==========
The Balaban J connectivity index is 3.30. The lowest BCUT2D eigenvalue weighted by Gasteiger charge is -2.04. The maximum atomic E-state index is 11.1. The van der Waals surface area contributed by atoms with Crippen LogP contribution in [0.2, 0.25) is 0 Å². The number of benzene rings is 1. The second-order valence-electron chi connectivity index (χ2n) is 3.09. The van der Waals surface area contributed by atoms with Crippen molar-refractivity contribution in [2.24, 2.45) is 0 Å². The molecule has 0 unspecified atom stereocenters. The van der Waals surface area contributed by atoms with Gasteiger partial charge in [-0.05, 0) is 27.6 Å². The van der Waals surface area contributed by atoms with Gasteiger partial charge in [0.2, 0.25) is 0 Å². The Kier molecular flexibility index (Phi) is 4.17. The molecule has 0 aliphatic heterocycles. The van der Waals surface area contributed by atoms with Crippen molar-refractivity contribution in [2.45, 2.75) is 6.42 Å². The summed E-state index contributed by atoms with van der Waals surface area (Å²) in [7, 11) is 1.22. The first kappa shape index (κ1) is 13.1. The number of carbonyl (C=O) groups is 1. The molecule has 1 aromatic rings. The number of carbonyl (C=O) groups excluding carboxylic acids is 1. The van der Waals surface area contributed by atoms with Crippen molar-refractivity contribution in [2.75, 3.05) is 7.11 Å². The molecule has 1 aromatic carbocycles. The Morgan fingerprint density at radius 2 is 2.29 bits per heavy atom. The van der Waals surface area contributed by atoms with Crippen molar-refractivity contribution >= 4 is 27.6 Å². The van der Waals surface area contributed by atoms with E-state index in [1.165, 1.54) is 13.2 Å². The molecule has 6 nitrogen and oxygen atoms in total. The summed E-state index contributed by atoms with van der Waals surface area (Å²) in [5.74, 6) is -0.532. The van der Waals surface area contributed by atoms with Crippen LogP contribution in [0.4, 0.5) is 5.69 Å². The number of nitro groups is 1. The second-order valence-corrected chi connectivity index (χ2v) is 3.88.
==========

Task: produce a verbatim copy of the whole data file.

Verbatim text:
The Balaban J connectivity index is 3.30. The lowest BCUT2D eigenvalue weighted by Gasteiger charge is -2.04. The maximum atomic E-state index is 11.1. The van der Waals surface area contributed by atoms with Crippen LogP contribution in [0.2, 0.25) is 0 Å². The number of benzene rings is 1. The second-order valence-electron chi connectivity index (χ2n) is 3.09. The van der Waals surface area contributed by atoms with Crippen molar-refractivity contribution in [2.24, 2.45) is 0 Å². The molecule has 0 unspecified atom stereocenters. The van der Waals surface area contributed by atoms with Gasteiger partial charge in [-0.05, 0) is 27.6 Å². The van der Waals surface area contributed by atoms with Gasteiger partial charge in [0.2, 0.25) is 0 Å². The Kier molecular flexibility index (Phi) is 4.17. The molecule has 0 aliphatic heterocycles. The van der Waals surface area contributed by atoms with Crippen molar-refractivity contribution in [2.45, 2.75) is 6.42 Å². The summed E-state index contributed by atoms with van der Waals surface area (Å²) in [7, 11) is 1.22. The first kappa shape index (κ1) is 13.1. The number of carbonyl (C=O) groups is 1. The molecule has 1 aromatic rings. The number of carbonyl (C=O) groups excluding carboxylic acids is 1. The van der Waals surface area contributed by atoms with Crippen molar-refractivity contribution in [2.75, 3.05) is 7.11 Å². The molecule has 1 aromatic carbocycles. The Morgan fingerprint density at radius 2 is 2.29 bits per heavy atom. The van der Waals surface area contributed by atoms with Crippen molar-refractivity contribution >= 4 is 27.6 Å². The van der Waals surface area contributed by atoms with E-state index in [1.165, 1.54) is 13.2 Å². The molecule has 6 nitrogen and oxygen atoms in total. The summed E-state index contributed by atoms with van der Waals surface area (Å²) in [5.74, 6) is -0.532. The van der Waals surface area contributed by atoms with Crippen LogP contribution in [0.4, 0.5) is 5.69 Å². The number of nitro groups is 1. The second-order valence-corrected chi connectivity index (χ2v) is 3.88.